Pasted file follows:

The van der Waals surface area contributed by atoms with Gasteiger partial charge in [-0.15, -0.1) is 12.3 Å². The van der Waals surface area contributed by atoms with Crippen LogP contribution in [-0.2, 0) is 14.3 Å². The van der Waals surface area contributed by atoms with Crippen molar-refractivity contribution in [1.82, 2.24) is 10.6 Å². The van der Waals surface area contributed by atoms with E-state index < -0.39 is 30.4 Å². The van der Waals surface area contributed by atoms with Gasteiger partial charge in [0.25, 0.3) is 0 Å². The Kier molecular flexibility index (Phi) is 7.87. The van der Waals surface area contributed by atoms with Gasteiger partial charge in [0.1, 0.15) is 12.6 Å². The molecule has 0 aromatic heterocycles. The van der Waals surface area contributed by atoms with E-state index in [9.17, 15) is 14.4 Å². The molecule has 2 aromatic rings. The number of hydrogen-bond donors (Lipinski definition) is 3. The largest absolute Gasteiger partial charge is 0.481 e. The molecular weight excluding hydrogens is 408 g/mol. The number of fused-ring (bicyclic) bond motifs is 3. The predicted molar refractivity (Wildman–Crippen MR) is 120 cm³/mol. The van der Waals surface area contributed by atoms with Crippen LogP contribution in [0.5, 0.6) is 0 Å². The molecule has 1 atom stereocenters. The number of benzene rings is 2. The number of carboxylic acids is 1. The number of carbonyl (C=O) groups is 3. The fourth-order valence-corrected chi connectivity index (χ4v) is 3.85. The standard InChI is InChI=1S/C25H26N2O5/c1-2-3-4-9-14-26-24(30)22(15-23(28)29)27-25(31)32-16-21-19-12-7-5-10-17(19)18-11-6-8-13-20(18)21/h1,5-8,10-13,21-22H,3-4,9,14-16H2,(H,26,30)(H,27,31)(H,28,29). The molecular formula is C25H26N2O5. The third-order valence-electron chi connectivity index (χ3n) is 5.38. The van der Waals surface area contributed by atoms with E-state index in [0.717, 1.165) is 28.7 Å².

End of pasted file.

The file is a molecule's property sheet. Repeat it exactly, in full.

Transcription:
The van der Waals surface area contributed by atoms with Gasteiger partial charge in [-0.15, -0.1) is 12.3 Å². The van der Waals surface area contributed by atoms with Crippen LogP contribution in [-0.2, 0) is 14.3 Å². The van der Waals surface area contributed by atoms with Crippen molar-refractivity contribution in [1.82, 2.24) is 10.6 Å². The van der Waals surface area contributed by atoms with E-state index < -0.39 is 30.4 Å². The van der Waals surface area contributed by atoms with Gasteiger partial charge in [0.25, 0.3) is 0 Å². The Kier molecular flexibility index (Phi) is 7.87. The van der Waals surface area contributed by atoms with Gasteiger partial charge in [0.1, 0.15) is 12.6 Å². The molecule has 0 aromatic heterocycles. The van der Waals surface area contributed by atoms with E-state index in [9.17, 15) is 14.4 Å². The molecule has 2 aromatic rings. The number of hydrogen-bond donors (Lipinski definition) is 3. The largest absolute Gasteiger partial charge is 0.481 e. The molecular weight excluding hydrogens is 408 g/mol. The number of fused-ring (bicyclic) bond motifs is 3. The predicted molar refractivity (Wildman–Crippen MR) is 120 cm³/mol. The van der Waals surface area contributed by atoms with Crippen LogP contribution in [0.5, 0.6) is 0 Å². The molecule has 1 atom stereocenters. The number of benzene rings is 2. The number of carboxylic acids is 1. The number of carbonyl (C=O) groups is 3. The fourth-order valence-corrected chi connectivity index (χ4v) is 3.85. The standard InChI is InChI=1S/C25H26N2O5/c1-2-3-4-9-14-26-24(30)22(15-23(28)29)27-25(31)32-16-21-19-12-7-5-10-17(19)18-11-6-8-13-20(18)21/h1,5-8,10-13,21-22H,3-4,9,14-16H2,(H,26,30)(H,27,31)(H,28,29). The molecular formula is C25H26N2O5. The third-order valence-electron chi connectivity index (χ3n) is 5.38. The van der Waals surface area contributed by atoms with E-state index in [0.717, 1.165) is 28.7 Å².